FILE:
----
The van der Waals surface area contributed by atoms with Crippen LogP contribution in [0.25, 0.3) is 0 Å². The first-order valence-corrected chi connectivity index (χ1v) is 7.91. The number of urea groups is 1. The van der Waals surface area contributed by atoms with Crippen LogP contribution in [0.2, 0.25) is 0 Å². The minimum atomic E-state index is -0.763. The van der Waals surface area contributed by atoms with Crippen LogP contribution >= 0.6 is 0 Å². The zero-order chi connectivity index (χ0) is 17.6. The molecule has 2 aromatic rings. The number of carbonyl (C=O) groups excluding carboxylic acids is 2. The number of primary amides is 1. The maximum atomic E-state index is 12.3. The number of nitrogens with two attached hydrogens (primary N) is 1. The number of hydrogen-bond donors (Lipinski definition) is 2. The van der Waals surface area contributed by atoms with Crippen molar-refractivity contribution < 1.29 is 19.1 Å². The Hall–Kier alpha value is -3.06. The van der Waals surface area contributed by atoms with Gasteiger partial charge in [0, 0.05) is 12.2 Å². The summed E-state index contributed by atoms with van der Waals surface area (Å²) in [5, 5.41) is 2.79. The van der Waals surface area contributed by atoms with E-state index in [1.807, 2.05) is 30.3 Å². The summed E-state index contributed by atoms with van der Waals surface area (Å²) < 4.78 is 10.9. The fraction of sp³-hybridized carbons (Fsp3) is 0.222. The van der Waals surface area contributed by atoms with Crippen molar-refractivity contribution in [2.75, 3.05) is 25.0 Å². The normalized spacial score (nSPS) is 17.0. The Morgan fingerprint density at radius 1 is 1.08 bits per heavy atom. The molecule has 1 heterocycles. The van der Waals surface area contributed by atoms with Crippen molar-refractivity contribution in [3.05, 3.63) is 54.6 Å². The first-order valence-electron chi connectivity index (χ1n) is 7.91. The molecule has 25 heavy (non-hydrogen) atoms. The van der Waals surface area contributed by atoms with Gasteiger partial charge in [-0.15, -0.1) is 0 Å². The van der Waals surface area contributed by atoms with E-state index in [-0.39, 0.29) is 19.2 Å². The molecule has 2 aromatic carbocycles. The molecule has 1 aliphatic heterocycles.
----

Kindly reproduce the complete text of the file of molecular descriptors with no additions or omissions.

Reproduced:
The van der Waals surface area contributed by atoms with Crippen LogP contribution in [0.25, 0.3) is 0 Å². The first-order valence-corrected chi connectivity index (χ1v) is 7.91. The number of urea groups is 1. The van der Waals surface area contributed by atoms with Crippen LogP contribution in [0.2, 0.25) is 0 Å². The minimum atomic E-state index is -0.763. The van der Waals surface area contributed by atoms with Crippen LogP contribution >= 0.6 is 0 Å². The zero-order chi connectivity index (χ0) is 17.6. The molecule has 2 aromatic rings. The number of carbonyl (C=O) groups excluding carboxylic acids is 2. The number of primary amides is 1. The maximum atomic E-state index is 12.3. The number of nitrogens with two attached hydrogens (primary N) is 1. The number of hydrogen-bond donors (Lipinski definition) is 2. The van der Waals surface area contributed by atoms with Crippen molar-refractivity contribution < 1.29 is 19.1 Å². The Hall–Kier alpha value is -3.06. The van der Waals surface area contributed by atoms with Gasteiger partial charge in [0, 0.05) is 12.2 Å². The summed E-state index contributed by atoms with van der Waals surface area (Å²) in [5, 5.41) is 2.79. The van der Waals surface area contributed by atoms with E-state index in [1.807, 2.05) is 30.3 Å². The summed E-state index contributed by atoms with van der Waals surface area (Å²) < 4.78 is 10.9. The fraction of sp³-hybridized carbons (Fsp3) is 0.222. The van der Waals surface area contributed by atoms with Crippen molar-refractivity contribution in [2.75, 3.05) is 25.0 Å². The normalized spacial score (nSPS) is 17.0. The Morgan fingerprint density at radius 1 is 1.08 bits per heavy atom. The molecule has 1 heterocycles. The van der Waals surface area contributed by atoms with Crippen molar-refractivity contribution in [3.05, 3.63) is 54.6 Å². The first-order valence-electron chi connectivity index (χ1n) is 7.91. The molecule has 25 heavy (non-hydrogen) atoms. The van der Waals surface area contributed by atoms with Gasteiger partial charge in [-0.15, -0.1) is 0 Å². The van der Waals surface area contributed by atoms with E-state index in [-0.39, 0.29) is 19.2 Å². The molecule has 2 aromatic carbocycles. The molecule has 1 aliphatic heterocycles.